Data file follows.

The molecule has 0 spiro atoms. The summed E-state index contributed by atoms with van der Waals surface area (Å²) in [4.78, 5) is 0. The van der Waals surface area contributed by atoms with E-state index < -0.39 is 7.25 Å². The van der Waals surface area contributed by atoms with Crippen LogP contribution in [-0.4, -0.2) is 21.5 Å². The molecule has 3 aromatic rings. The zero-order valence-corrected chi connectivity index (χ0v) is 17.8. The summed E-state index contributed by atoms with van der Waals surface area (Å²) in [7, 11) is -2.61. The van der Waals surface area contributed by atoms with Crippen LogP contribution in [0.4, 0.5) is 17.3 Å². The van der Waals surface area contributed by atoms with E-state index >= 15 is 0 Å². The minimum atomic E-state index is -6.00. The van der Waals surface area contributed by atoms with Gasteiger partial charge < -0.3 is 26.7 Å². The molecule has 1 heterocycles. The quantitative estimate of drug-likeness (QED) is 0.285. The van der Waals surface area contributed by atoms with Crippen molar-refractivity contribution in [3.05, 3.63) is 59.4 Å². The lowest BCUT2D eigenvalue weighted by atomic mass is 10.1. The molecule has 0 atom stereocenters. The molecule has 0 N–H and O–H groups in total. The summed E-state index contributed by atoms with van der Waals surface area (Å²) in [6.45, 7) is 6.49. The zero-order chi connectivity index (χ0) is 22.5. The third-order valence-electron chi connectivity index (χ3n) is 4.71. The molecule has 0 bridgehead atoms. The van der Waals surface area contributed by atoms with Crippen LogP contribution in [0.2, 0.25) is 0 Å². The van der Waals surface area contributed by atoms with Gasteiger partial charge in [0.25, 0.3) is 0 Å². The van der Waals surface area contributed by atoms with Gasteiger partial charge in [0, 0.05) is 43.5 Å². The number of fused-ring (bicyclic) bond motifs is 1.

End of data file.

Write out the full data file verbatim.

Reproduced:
The molecule has 0 spiro atoms. The summed E-state index contributed by atoms with van der Waals surface area (Å²) in [4.78, 5) is 0. The van der Waals surface area contributed by atoms with E-state index < -0.39 is 7.25 Å². The van der Waals surface area contributed by atoms with Crippen LogP contribution in [-0.4, -0.2) is 21.5 Å². The molecule has 3 aromatic rings. The zero-order valence-corrected chi connectivity index (χ0v) is 17.8. The summed E-state index contributed by atoms with van der Waals surface area (Å²) in [7, 11) is -2.61. The van der Waals surface area contributed by atoms with Crippen LogP contribution in [0.4, 0.5) is 17.3 Å². The van der Waals surface area contributed by atoms with E-state index >= 15 is 0 Å². The minimum atomic E-state index is -6.00. The van der Waals surface area contributed by atoms with Gasteiger partial charge < -0.3 is 26.7 Å². The molecule has 1 heterocycles. The quantitative estimate of drug-likeness (QED) is 0.285. The van der Waals surface area contributed by atoms with Crippen molar-refractivity contribution in [3.05, 3.63) is 59.4 Å². The lowest BCUT2D eigenvalue weighted by atomic mass is 10.1. The molecule has 0 atom stereocenters. The molecule has 0 N–H and O–H groups in total. The summed E-state index contributed by atoms with van der Waals surface area (Å²) in [6.45, 7) is 6.49. The zero-order chi connectivity index (χ0) is 22.5. The third-order valence-electron chi connectivity index (χ3n) is 4.71. The molecule has 0 bridgehead atoms. The van der Waals surface area contributed by atoms with Crippen LogP contribution in [0.2, 0.25) is 0 Å². The van der Waals surface area contributed by atoms with Gasteiger partial charge in [0.25, 0.3) is 0 Å². The van der Waals surface area contributed by atoms with Gasteiger partial charge in [0, 0.05) is 43.5 Å². The number of fused-ring (bicyclic) bond motifs is 1.